Curcumin (CUR) is a unique natural compound with promising anticancer and anti-inflammatory activities. However, the therapeutic efficacy of curcumin was challenged in clinical trials, mostly due to its low bioavailability, rapid metabolism, and elimination. We designed a nanodrug form of curcumin, which makes it stable and substantially enhances cellular permeability and anticancer activity at standard oral administration. Curcumin was conjugated as an ester to cholesteryl-hyaluronic acid (CHA) nanogel that is capable of targeted delivery to CD44-expressing drug-resistant cancer cells. CHA-CUR nanogels demonstrated excellent solubility and sustained drug release in physiological conditions. It induced apoptosis in cancer cells, suppressing the expression of NF-?B, TNF-?, and COX-2 cellular targets similar to free curcumin. Pharmacokinetic/pharmacodynamic (PK/PD) studies also revealed improved circulation parameters of CHA-CUR at oral, i.p. and i.v. administration routes. CHA-CUR showed targeted tumor accumulation and effective tumor growth inhibition in human pancreatic adenocarcinoma MiaPaCa-2 and aggressive orthotropic murine mammary carcinoma 4T1 animal models. CHA-CUR treatment was well-tolerated and resulted in up to 13-fold tumor suppression, making this nanodrug a potential candidate for cancer prevention and therapeutic treatment. PMID:25072100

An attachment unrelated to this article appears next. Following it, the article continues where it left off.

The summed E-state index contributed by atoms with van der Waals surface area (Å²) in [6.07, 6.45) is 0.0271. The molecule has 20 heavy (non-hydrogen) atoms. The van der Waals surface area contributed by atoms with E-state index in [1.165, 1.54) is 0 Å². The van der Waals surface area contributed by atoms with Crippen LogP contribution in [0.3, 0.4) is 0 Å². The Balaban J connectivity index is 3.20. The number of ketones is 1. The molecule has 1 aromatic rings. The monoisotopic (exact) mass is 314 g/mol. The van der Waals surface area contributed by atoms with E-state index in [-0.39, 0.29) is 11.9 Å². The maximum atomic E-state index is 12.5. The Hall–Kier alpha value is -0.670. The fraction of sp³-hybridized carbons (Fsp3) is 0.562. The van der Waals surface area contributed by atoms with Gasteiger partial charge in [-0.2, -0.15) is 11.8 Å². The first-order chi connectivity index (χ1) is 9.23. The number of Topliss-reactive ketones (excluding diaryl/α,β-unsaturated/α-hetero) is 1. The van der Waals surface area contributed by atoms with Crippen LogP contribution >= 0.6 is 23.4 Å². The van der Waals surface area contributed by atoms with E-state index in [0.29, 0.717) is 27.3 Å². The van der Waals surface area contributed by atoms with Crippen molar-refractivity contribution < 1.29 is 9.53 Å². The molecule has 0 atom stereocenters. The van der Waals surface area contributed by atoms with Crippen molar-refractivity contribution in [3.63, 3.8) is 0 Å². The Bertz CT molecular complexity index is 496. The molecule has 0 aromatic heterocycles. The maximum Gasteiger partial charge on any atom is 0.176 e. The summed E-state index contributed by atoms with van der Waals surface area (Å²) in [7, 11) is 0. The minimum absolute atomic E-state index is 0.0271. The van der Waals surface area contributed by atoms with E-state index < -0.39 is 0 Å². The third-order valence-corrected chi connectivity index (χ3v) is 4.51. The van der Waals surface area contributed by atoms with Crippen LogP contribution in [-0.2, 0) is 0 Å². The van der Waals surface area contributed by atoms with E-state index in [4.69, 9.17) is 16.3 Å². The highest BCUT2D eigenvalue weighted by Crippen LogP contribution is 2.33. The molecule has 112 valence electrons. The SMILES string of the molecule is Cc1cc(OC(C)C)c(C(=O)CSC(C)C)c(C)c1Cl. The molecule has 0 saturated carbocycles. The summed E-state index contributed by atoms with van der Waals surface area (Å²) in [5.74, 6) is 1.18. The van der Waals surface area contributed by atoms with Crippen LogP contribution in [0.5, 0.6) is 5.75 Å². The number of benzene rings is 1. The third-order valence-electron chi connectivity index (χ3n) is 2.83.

2. Nanogels as Pharmaceutical Carriers

    Microsoft Academic Search

    Alexander V. Kabanov; Serguei V. Vinogradov

    Nanogels are nanosized networks of chemically or physically cross-linked polymers that swell in a good solvent. The term “nanogel”\\u000a (NanoGel™) was first introduced by us to define cross-linked bifunctional networks of a polyion and a nonionic polymer for\\u000a delivery of polynucleotides (cross-linked polyethyleneimine (PEI) and poly(ethylene glycol) (PEG) or PEG-cl-PEI) (Lemieux et al., 2000; Vinogradov et al., 1999). However, some

  3. Photoregulation of drug release in azo-dextran nanogels.

    PubMed

    Patnaik, Satyakam; Sharma, Ashwani K; Garg, B S; Gandhi, R P; Gupta, K C

    2007-09-01